A Decision Framework for Stormwater Control in Urbanized Watersheds

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by Sri Rangarajan,
Dawn E. Henning,

Document Type: Proceeding Paper

Part of: World Environmental and Water Resources Congress 2008: Ahupua'A

Abstract: Historically, urban growth occurred around water bodies due to factors such as easy access to transportation, water supply, and drainage. With the expanded transportation network along with peoples. desires to live in more pristine environments, dense growth from the cities began to spread to surrounding previously undeveloped areas. Significant sprawl continues to occur throughout the nation based on short-term goals rather than a regional, holistic approach. Changes in impervious covers due to the developments are inevitable, however, the effects of these changes are challenging from policy, regulatory and technical perspectives. In this paper, a multi-objective decision framework has been developed to guide the determination of an effective imperviousness that can best achieve the various challenges pertinent to a site where a newer or re-development is being planned. The simulation optimization approach developed here will determine the minimum reduction in impervious cover necessary, under the given site-constraints, so that the developers can strive to meet or possibly exceed this target reduction. Constraints are placed on a site depending on its vicinity to a number of regional challenges that have been grouped into three major categories: (a)hydrologic considerations including variability in rainfall and pre- and post-development flow volumes/peak runoff rates, and groundwater recharge; (b) sustainability (green) considerations including on-site retention/detention and water reuse in terms of its reliability and effectiveness in reducing stormwater volumes/peak flows; and (c) water quality considerations including pollutant load reductions to the receiving water bodies. Metrics for evaluating the various considerations are expressed both quantitatively (e.g., cost factors) and qualitatively (e.g.,weighting factors for the objective functions).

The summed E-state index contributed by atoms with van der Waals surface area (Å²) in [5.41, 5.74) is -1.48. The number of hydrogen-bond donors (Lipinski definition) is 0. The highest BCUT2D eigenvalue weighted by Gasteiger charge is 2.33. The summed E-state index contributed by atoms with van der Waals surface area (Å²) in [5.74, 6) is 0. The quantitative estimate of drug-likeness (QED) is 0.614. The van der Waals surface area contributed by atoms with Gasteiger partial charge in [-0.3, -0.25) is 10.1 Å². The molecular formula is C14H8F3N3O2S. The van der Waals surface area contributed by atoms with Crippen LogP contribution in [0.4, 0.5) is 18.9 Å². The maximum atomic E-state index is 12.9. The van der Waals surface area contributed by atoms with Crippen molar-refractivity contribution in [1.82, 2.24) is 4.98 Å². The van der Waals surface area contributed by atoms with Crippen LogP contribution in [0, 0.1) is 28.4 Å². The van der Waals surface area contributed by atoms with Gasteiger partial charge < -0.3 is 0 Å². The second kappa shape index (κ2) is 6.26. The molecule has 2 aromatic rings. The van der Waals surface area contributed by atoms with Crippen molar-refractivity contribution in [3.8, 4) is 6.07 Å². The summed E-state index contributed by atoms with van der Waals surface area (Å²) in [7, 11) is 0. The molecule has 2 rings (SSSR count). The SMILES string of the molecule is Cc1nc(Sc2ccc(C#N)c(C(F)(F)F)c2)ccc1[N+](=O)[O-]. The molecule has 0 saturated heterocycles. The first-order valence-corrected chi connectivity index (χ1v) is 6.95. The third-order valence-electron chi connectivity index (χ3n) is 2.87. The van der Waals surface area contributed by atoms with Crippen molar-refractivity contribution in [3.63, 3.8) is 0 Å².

Subject Headings: Water quality | Water pollution | Municipal water | Water supply systems | Frames | Rain loads | Groundwater flow |

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